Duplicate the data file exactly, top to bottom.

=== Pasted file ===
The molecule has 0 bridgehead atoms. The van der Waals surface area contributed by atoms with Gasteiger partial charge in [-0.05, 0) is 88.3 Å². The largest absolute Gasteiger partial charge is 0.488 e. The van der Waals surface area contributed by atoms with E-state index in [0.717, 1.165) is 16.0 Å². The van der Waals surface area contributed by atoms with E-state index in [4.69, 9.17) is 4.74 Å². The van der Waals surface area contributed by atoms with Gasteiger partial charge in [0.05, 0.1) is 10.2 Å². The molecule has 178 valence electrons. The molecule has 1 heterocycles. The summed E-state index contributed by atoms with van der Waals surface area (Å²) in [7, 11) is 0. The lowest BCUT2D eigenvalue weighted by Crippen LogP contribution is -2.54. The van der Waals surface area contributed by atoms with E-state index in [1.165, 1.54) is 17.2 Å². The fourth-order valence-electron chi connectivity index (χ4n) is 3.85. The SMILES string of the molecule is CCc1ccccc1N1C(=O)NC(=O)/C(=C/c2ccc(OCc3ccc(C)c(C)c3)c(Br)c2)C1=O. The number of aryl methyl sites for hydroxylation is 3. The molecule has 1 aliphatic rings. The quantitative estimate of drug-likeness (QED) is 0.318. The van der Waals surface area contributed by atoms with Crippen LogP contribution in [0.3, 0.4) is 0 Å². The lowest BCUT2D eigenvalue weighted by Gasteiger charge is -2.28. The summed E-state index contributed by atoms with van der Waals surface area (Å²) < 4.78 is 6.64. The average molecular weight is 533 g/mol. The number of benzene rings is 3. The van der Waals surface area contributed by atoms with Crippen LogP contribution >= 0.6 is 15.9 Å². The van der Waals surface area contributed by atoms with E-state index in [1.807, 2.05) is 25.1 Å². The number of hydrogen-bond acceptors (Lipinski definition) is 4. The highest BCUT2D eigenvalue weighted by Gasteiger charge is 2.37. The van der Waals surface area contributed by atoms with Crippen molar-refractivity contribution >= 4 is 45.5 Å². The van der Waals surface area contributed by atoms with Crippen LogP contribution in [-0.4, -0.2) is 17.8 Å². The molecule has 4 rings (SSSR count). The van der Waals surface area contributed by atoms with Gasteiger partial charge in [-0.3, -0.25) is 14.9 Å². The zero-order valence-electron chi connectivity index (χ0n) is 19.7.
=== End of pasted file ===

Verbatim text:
The molecule has 0 bridgehead atoms. The van der Waals surface area contributed by atoms with Gasteiger partial charge in [-0.05, 0) is 88.3 Å². The largest absolute Gasteiger partial charge is 0.488 e. The van der Waals surface area contributed by atoms with E-state index in [0.717, 1.165) is 16.0 Å². The van der Waals surface area contributed by atoms with E-state index in [4.69, 9.17) is 4.74 Å². The van der Waals surface area contributed by atoms with Gasteiger partial charge in [0.05, 0.1) is 10.2 Å². The molecule has 178 valence electrons. The molecule has 1 heterocycles. The summed E-state index contributed by atoms with van der Waals surface area (Å²) in [7, 11) is 0. The lowest BCUT2D eigenvalue weighted by Crippen LogP contribution is -2.54. The van der Waals surface area contributed by atoms with E-state index in [1.165, 1.54) is 17.2 Å². The fourth-order valence-electron chi connectivity index (χ4n) is 3.85. The SMILES string of the molecule is CCc1ccccc1N1C(=O)NC(=O)/C(=C/c2ccc(OCc3ccc(C)c(C)c3)c(Br)c2)C1=O. The number of aryl methyl sites for hydroxylation is 3. The molecule has 1 aliphatic rings. The quantitative estimate of drug-likeness (QED) is 0.318. The van der Waals surface area contributed by atoms with Crippen LogP contribution in [0.3, 0.4) is 0 Å². The lowest BCUT2D eigenvalue weighted by Gasteiger charge is -2.28. The summed E-state index contributed by atoms with van der Waals surface area (Å²) < 4.78 is 6.64. The average molecular weight is 533 g/mol. The number of benzene rings is 3. The van der Waals surface area contributed by atoms with Crippen LogP contribution >= 0.6 is 15.9 Å². The van der Waals surface area contributed by atoms with E-state index in [1.807, 2.05) is 25.1 Å². The number of hydrogen-bond acceptors (Lipinski definition) is 4. The highest BCUT2D eigenvalue weighted by Gasteiger charge is 2.37. The van der Waals surface area contributed by atoms with Crippen molar-refractivity contribution >= 4 is 45.5 Å². The van der Waals surface area contributed by atoms with Crippen LogP contribution in [-0.4, -0.2) is 17.8 Å². The molecule has 4 rings (SSSR count). The van der Waals surface area contributed by atoms with Gasteiger partial charge in [-0.3, -0.25) is 14.9 Å². The zero-order valence-electron chi connectivity index (χ0n) is 19.7.